Living our best life at Tortuga Bay beach

4. Bring the supplies you’ll need. Don’t forget your reusable water bottle! We didn’t have to rent snorkel gear because we brought our own. We would have spent less if we’d not forgotten baby sunscreen and bug repellent (which we actually didn’t end up using). Make sure you have these and any other beach things you might want like towels, rash guards, sandals, etc and you’ll save. If you forget anything, getting these items in mainland Ecuador will still be cheaper.

5. Panaderías for breakfast and set meals for lunch & dinner. If you’re okay with a piece of bread and a yogurt, you can get away with a $2 breakfast at the bakery. If you’re okay eating the menu of the day, which generally includes soup, juice, and a main plate with rice, meat/fish, and salad, you can definitely eat lunch and dinner for $5-$7 each.

6. Wear your good walking shoes. If it hadn’t been so hot, and we hadn’t had a baby in hand, we could have saved a bit by walking instead of taking taxis on a few occasions.

7. Stick with a land-based Galapagos tour and skip the Galapagos cruise. Cruises are way more expensive no matter which way you look at it. Checking prices quickly while writing this I’m seeing week-long “budget” cruises at $2,700 per person, $3,300, and non-budget easily upwards of $5,000 or $6,000 per person.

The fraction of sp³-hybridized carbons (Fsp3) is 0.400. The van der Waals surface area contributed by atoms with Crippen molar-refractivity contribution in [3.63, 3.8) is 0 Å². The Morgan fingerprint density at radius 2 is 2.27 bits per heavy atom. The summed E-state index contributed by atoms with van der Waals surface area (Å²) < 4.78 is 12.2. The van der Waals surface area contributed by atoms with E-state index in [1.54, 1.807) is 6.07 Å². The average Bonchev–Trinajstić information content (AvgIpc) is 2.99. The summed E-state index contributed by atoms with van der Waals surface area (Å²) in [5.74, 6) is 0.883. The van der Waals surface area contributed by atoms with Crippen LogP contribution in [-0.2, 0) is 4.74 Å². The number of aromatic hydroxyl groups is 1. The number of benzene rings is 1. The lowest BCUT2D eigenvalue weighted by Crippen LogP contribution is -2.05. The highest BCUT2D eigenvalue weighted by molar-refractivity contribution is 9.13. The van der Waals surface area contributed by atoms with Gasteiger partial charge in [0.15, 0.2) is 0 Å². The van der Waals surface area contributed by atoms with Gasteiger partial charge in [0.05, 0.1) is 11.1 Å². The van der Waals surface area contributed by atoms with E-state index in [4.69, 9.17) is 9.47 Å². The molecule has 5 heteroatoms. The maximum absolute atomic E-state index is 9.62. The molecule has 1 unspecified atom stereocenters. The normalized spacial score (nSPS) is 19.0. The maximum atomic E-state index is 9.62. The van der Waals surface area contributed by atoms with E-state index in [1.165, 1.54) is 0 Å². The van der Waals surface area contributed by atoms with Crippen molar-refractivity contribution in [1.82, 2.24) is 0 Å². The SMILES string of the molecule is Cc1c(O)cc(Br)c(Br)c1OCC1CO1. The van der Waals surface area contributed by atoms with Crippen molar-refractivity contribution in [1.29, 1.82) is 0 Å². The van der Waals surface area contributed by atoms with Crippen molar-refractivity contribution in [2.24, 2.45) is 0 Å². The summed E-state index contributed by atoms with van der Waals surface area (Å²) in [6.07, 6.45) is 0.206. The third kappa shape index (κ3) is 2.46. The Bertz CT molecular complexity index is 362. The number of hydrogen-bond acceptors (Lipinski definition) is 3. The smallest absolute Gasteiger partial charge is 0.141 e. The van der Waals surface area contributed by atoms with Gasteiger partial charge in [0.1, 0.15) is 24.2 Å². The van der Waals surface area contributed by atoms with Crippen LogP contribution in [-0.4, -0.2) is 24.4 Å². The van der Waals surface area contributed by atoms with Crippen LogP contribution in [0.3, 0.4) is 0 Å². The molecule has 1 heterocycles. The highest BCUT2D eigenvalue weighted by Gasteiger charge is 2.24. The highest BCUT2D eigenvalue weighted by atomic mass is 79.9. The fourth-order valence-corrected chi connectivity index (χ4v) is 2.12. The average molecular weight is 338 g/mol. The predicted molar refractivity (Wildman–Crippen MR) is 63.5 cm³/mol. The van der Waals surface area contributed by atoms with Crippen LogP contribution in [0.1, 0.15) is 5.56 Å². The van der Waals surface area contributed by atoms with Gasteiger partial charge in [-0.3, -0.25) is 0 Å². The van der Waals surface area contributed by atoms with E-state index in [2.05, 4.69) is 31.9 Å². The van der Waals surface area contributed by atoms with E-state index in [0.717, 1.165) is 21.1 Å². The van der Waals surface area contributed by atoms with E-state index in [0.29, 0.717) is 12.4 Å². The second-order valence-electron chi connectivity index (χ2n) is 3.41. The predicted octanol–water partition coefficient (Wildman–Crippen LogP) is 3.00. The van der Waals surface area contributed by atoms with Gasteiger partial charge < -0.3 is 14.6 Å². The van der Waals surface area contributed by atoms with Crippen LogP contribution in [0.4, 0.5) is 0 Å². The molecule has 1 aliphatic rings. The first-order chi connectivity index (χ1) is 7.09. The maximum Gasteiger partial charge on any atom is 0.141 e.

Are the Galapagos worth the cost?

You may be wondering — with all the bother to get there and the high cost, is it worth it to make the trip to the Galapagos?

Most people who’ve been will likely tell you YES. I’m going to say yes—but only for SOME people. This is not a destination I would recommend to every type of traveler.

Galapagos is worth it if

  • Your priority is to get up close with and observe wildlife that is unique to the Galapagos and/or difficult to see up close elsewhere. For example, the marine iguanas and blue footed boobies come to mind. Other animals we saw (and in some cases swam with) included many varieties of fish, spotted eagle rays, white tipped sharks, tintorera sharks, sea turtles, Galapagos tortoises, flamingos, & tiny penguins. This is the main reason to go to the Galapagos and to me, what made the trip totally worth it.